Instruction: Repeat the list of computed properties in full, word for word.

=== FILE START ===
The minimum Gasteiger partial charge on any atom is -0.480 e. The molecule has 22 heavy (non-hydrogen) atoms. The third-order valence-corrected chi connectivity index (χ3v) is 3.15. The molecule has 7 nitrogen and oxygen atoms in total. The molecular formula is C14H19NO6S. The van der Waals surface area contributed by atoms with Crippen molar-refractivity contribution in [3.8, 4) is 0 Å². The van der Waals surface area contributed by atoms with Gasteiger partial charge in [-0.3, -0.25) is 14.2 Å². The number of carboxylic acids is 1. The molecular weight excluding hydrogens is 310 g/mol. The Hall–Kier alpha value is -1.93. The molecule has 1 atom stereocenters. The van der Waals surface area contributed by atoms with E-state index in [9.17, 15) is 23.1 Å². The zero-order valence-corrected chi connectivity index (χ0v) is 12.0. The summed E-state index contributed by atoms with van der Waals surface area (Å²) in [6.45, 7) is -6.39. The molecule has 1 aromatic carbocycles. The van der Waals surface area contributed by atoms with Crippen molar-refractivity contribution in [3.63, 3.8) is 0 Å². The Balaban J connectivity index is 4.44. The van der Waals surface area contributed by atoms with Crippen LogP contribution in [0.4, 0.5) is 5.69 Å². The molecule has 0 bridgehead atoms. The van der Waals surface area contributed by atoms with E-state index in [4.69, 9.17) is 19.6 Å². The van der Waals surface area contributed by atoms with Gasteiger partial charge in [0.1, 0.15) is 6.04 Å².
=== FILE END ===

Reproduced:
The minimum Gasteiger partial charge on any atom is -0.480 e. The molecule has 22 heavy (non-hydrogen) atoms. The third-order valence-corrected chi connectivity index (χ3v) is 3.15. The molecule has 7 nitrogen and oxygen atoms in total. The molecular formula is C14H19NO6S. The van der Waals surface area contributed by atoms with Crippen molar-refractivity contribution in [3.8, 4) is 0 Å². The van der Waals surface area contributed by atoms with Gasteiger partial charge in [-0.3, -0.25) is 14.2 Å². The number of carboxylic acids is 1. The molecular weight excluding hydrogens is 310 g/mol. The Hall–Kier alpha value is -1.93. The molecule has 1 atom stereocenters. The van der Waals surface area contributed by atoms with E-state index in [9.17, 15) is 23.1 Å². The zero-order valence-corrected chi connectivity index (χ0v) is 12.0. The summed E-state index contributed by atoms with van der Waals surface area (Å²) in [6.45, 7) is -6.39. The molecule has 1 aromatic carbocycles. The van der Waals surface area contributed by atoms with Crippen molar-refractivity contribution in [3.63, 3.8) is 0 Å². The Balaban J connectivity index is 4.44. The van der Waals surface area contributed by atoms with Crippen LogP contribution in [0.4, 0.5) is 5.69 Å². The molecule has 0 bridgehead atoms. The van der Waals surface area contributed by atoms with E-state index in [4.69, 9.17) is 19.6 Å². The van der Waals surface area contributed by atoms with Gasteiger partial charge in [0.1, 0.15) is 6.04 Å².